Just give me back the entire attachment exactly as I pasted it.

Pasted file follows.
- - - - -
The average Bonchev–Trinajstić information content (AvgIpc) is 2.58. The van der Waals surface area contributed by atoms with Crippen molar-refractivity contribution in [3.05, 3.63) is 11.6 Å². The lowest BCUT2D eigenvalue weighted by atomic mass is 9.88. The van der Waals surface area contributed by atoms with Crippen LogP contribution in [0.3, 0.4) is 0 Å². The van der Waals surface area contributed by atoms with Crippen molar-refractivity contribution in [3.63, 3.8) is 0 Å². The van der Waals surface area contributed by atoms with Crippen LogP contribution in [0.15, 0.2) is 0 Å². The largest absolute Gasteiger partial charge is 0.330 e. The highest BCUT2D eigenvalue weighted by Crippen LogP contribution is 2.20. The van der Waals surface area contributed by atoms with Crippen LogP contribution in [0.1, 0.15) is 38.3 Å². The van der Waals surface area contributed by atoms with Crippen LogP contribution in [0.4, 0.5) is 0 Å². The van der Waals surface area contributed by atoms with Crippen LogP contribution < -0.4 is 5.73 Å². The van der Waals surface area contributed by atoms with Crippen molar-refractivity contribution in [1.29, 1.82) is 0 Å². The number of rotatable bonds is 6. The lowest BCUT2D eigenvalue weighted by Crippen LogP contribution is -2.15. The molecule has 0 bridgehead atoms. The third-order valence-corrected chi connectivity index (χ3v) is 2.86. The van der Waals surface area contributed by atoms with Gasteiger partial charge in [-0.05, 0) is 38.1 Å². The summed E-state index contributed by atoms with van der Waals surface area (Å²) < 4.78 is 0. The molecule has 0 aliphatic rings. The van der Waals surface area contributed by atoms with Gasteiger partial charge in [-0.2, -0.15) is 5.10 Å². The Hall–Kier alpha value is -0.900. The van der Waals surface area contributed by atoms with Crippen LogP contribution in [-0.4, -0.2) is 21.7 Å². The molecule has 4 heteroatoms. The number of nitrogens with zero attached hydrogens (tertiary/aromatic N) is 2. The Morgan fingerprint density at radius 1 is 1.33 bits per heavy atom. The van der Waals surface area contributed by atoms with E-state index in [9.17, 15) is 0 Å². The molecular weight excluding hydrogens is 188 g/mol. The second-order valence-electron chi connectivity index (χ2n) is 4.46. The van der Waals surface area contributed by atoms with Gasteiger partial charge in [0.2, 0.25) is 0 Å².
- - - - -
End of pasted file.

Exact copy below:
The average Bonchev–Trinajstić information content (AvgIpc) is 2.58. The van der Waals surface area contributed by atoms with Crippen molar-refractivity contribution in [3.05, 3.63) is 11.6 Å². The lowest BCUT2D eigenvalue weighted by atomic mass is 9.88. The van der Waals surface area contributed by atoms with Crippen LogP contribution in [0.3, 0.4) is 0 Å². The van der Waals surface area contributed by atoms with Crippen molar-refractivity contribution in [3.63, 3.8) is 0 Å². The van der Waals surface area contributed by atoms with Crippen LogP contribution in [0.15, 0.2) is 0 Å². The largest absolute Gasteiger partial charge is 0.330 e. The highest BCUT2D eigenvalue weighted by Crippen LogP contribution is 2.20. The van der Waals surface area contributed by atoms with Crippen LogP contribution in [0.1, 0.15) is 38.3 Å². The van der Waals surface area contributed by atoms with Crippen LogP contribution in [0.4, 0.5) is 0 Å². The van der Waals surface area contributed by atoms with Crippen LogP contribution < -0.4 is 5.73 Å². The van der Waals surface area contributed by atoms with Crippen molar-refractivity contribution in [1.29, 1.82) is 0 Å². The number of rotatable bonds is 6. The lowest BCUT2D eigenvalue weighted by Crippen LogP contribution is -2.15. The molecule has 0 bridgehead atoms. The third-order valence-corrected chi connectivity index (χ3v) is 2.86. The van der Waals surface area contributed by atoms with Gasteiger partial charge in [-0.05, 0) is 38.1 Å². The summed E-state index contributed by atoms with van der Waals surface area (Å²) < 4.78 is 0. The molecule has 0 aliphatic rings. The van der Waals surface area contributed by atoms with Gasteiger partial charge in [-0.2, -0.15) is 5.10 Å². The Hall–Kier alpha value is -0.900. The van der Waals surface area contributed by atoms with Crippen LogP contribution in [-0.4, -0.2) is 21.7 Å². The molecule has 4 heteroatoms. The number of nitrogens with zero attached hydrogens (tertiary/aromatic N) is 2. The Morgan fingerprint density at radius 1 is 1.33 bits per heavy atom. The van der Waals surface area contributed by atoms with E-state index in [9.17, 15) is 0 Å². The molecular weight excluding hydrogens is 188 g/mol. The second-order valence-electron chi connectivity index (χ2n) is 4.46. The van der Waals surface area contributed by atoms with Gasteiger partial charge in [0.2, 0.25) is 0 Å².